The Creationist Debate

Arthur McCalla, The Creationist Debate. The Encounter between the Bible and the Historical Mind, (Bloomsbury, 2013), £19.99, pp viii – 327,ISBN:978-1-62356-852-8

The first edition of McCalla’s book was already well-known to me when I received this new edition for review. The first edition is an excellent critical study of the historical growth of creationism, an area surprisingly neglected by historical scholarship given the prominence of creationism in the pews of North America. This second edition is better still, thoroughly deserving a place alongside Ronald Numbers’ magisterial The Creationists as one of the few definitive historical studies of the phenomenon.

Beginning with the medieval metaphor of ‘the two books’, McCalla charts the historical development of scriptural exegesis and its relation to science (the earth sciences in particular) in the early modern period, setting the scene for a discussion of the great Darwin debates of the nineteenth century, the development of inerrancy and fundamentalism, and then ‘creation science’ in the twentieth century. Key moments like the Scopes trial feature prominently, along with Whitcomb and Morris’s epochal creationist text, The Genesis Flood, grounding the debate in the political and social milieu of American religious conservatism.

Noticeably more polemical in tone than Numbers, McCalla’s aim is to demonstrate that debating with creationists over the interpretation of scientific evidence misses the point. Their real agenda is to exalt the status of the Bible above all historical contingencies as a transcendent reality of its own. This is why creationism must defend its inerrantist reading of the Bible from all historical studies that threaten it, evolution for sure, but biblical criticism perhaps even more so. And this provides an explanation as to why creationism is persistently able to evade all attacks on its view of science, since science is only a secondary issue compared with the exalted creationist view of the Bible.

First published in 2006, McCalla’s new edition of 2013 expands the original treatment in several ways. There are small changes to the earlier chapters, but most notably, the treatment of intelligent design towards the end of the book is expanded considerably from the first edition, bringing the treatment up to date by covering the first decade of the twenty-first century. More material on Islamic and Vedic creationism also helps to extend the remit beyond that of the United States (but apart from this McCalla’s discussion of creationism is largely restricted to the American situation). Another new chapter presents a penetrating overview of attempts within more moderate Christianity (compared to creationism) to harmonise science and religion, making useful points of contrast and contact with the creationist situation. This chapter makes McCalla’s case all the stronger, since it brings the issues closer to home for those of us who might be tempted to take an ‘us and them’ attitude towards creationism.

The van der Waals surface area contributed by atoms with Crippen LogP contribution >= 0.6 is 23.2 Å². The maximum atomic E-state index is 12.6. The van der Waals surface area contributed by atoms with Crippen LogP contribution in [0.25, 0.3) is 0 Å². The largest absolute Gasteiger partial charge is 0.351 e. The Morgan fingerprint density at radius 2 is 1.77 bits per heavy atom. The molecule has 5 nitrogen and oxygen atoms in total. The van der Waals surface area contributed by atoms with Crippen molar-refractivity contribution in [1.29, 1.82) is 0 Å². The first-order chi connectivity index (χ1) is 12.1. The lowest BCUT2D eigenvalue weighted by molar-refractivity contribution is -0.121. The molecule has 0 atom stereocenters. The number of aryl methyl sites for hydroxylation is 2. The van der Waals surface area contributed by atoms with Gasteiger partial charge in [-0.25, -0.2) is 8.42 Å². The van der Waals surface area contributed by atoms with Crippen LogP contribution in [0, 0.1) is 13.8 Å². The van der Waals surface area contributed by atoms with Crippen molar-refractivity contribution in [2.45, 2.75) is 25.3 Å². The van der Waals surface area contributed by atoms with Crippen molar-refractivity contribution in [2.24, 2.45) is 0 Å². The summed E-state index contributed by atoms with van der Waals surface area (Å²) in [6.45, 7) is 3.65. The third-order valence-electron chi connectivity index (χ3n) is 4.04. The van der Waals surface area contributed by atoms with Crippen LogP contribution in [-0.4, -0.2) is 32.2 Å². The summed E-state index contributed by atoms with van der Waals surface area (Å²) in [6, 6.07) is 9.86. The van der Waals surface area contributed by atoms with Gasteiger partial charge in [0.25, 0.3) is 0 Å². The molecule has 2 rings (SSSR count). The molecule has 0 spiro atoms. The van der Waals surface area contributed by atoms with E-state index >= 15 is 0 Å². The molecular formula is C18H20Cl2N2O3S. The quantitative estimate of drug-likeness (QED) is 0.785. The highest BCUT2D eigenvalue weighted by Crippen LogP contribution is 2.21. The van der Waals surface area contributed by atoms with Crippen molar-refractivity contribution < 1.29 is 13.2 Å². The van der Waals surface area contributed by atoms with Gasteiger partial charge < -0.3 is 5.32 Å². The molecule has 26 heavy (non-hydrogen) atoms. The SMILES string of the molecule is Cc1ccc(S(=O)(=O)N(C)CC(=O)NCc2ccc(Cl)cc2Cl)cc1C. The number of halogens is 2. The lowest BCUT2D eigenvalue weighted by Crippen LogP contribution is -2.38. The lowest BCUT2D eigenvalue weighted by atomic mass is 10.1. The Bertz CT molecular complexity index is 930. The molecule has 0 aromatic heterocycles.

This is an excellent book, and is highly recommended.

 

Review of The Blackwell Companion to Science and Christianity

J. B. Stump and Alan G. Padgett, eds., The Blackwell Companion to Science and Christianity (Chichester: Wiley-Blackwell, 2012).

I have lived and taught with this book for a year now, using it extensively in our new MSc programme in Science and Religion.  I can honestly say that it is a superbly useful resource at this level, alongside other similar titles: the even more voluminous Oxford Handbook of Religion and Science (2008, ed. Philip Clayton and Zachary Simpson) and the much more compact (but no less insightful) Cambridge Companion to Science and Religion (2010, ed. Peter Harrison).  These three titles cover much of the same material, at a similar depth, and even making use of some of the same authors. At first sight then, there is relatively little to distinguish these three titles, but it is important to note my earlier caveat ‘at this level’. Like the other two books, the Blackwell Companion is heavyweight and scholarly, which means that readers new to science and religion dipping into the book may struggle to find a quick answer to old chestnuts like ‘Has science disproved religion?’, or ‘What does Richard Dawkins think about this?’  On the other hand, those more familiar with the controverted and contorted academic dialogue between science and religion will find that the Blackwell Companion provides new opinions and fresh approaches.